In the case of Ely here, the railroad made it possible for the development of the copper mines. The copper mines and the smelter required lots of manpower. This of course attracted many people to live the Ely area. You needed to feed these people and keep them warm. The only way to do this was via the railroad. The railroad brought in the food, medicine, coal, and the mail. If the railroad stopped, then no food came to town; there was no coal for heating and no medicine. Remember, back then, there was no UPS Next Day or FedEx. It was the railroad.

Mr. Peterson was one of the last General Managers of the Nevada Northern Railway. I thought I would share with you some of his railroading experiences in the snow. In his autobiography, he talks about keeping the line open during the winter.

     "We did not have much snow in the winters, but the heavy wind built up big snowdrifts. We also had a (Jordan) spreader at the Nevada Northern and we used it several times to clear the ore line. This spreader had a large snowplow on the front and it would throw snow out 20 or 25 feet if you were moving at our speed limit of 30 mph. The winter of 1949 turned into a big mess. It was called 'Hay lift' winter, because the snow was so deep and the drifts so high many sheep and cattle were marooned out in the valleys. We ran special freight trains from Cobre and Shafter to East Ely with 15 or 20 carloads of hay. The hay was unloaded from boxcars onto trucks and taken to the airport, where the bales of hay were loaded into big cargo airplanes, which flew out to the stranded sheep and cattle and dropped the hay out of the plane.

     At the same time, the highway from East Ely to McGill had snowdrifts 15 or 20 feet high on both sides, where the highway snowplows had built them. In the meantime, we had trouble all along the railroad. In the middle of the night, the dispatcher called me to say we had an ore train stuck in the snow near Hiline (three miles east of Ely). We called out an ore crew and went with two steam locomotives from East Ely until we located the caboose of the train. We hooked on to the caboose and tried to pull the train out of the snow, but nothing moved an inch. So we uncoupled the rear ten cars and were able to get them back to East Ely ore yard. On our next attempt we were only able to pull back three of four cars at a time, then we had to shovel around the locomotive to clear enough snow away from its wheels so we could move it. The snow was at least ten feet deep and in a narrow cut with banks up 20 feet.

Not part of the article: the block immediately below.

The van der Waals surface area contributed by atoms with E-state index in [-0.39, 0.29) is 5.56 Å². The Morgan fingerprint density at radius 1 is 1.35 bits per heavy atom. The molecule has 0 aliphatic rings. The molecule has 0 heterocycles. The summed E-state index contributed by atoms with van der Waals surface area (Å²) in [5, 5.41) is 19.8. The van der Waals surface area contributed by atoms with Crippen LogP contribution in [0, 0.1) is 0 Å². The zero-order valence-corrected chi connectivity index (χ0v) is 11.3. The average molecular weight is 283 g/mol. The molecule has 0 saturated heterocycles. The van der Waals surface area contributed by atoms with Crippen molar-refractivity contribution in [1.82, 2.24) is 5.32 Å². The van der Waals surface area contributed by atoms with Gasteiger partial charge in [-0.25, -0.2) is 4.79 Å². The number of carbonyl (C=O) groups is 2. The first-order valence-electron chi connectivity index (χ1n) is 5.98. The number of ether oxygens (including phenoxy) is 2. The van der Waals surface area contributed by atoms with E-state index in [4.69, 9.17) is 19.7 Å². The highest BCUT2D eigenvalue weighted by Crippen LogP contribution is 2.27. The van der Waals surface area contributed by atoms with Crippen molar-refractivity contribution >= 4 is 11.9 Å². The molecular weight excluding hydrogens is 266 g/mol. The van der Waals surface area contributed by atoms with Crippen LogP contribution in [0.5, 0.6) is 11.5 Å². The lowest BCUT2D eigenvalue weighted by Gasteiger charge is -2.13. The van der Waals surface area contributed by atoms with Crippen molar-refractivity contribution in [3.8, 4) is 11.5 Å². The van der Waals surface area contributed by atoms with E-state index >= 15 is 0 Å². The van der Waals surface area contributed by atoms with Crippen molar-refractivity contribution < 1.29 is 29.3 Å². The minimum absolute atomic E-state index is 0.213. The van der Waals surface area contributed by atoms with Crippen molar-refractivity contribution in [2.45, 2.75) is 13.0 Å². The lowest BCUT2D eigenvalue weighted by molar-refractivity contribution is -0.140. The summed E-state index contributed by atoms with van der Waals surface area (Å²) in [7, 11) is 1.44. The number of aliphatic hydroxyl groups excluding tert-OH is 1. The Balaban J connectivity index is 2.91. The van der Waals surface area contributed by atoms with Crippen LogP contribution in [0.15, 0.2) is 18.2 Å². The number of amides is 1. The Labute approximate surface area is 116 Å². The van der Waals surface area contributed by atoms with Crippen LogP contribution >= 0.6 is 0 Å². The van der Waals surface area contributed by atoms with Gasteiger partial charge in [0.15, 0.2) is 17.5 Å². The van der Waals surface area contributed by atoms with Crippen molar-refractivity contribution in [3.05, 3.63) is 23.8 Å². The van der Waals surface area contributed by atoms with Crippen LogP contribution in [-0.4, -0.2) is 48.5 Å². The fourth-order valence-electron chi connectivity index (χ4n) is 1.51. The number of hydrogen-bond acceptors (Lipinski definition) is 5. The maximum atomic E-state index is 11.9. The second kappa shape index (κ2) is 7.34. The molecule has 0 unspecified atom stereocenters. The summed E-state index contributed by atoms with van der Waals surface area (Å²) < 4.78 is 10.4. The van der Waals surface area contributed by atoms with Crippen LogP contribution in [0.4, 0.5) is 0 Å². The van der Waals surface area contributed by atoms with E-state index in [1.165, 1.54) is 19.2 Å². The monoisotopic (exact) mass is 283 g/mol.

By this time, the ore trains were far off schedule and the Mill was asking when we would be able to deliver more ore to them. I went with the ore crew and two freight locomotives and started for the mill. The front engine had a fairly large snowplow on the front and we traveled fast, throwing snow high and wide until we got within three miles of the mill. Then we got stuck again in a big cut full of snow. We discovered that the leading engine had become derailed at a switch two miles behind us and we had been running along the top of the frozen ties. If the track had not been frozen we would have torn out a lot of rail. Well, we all got shovels, including the trainmen and enginemen, and dug around all the wheels of the rear locomotive until it was able to back out of the snowdrift. Then we shoveled the track clear until we could couple on to the leading engine. After we dug out all along the inside of the front engine, we were able to move it back, then put down a pair of rerailing frogs and the wheels went back on the rails. What a relief. From there to the mill we made good time. The conductor and I went to the phone and reported we had made it though to the mill and were ready to return."

I have ridden out to Adverse on the front of diesel locomotive during the winter and thought about Mr. Peterson's experiences getting to the mill. The mill location would have been beyond our current end of track at Adverse. On this particular day we had it easy. The sun was shining, there was no wind, and 204 just plowed through the drifts rather spectacularly but easily. All I had to do was watch. I found it hard to imagine myself battling snow by pushing through the snow as fast as I could, then derailing and digging everything out by hand. Somehow, I can't imagine calling that the good old days.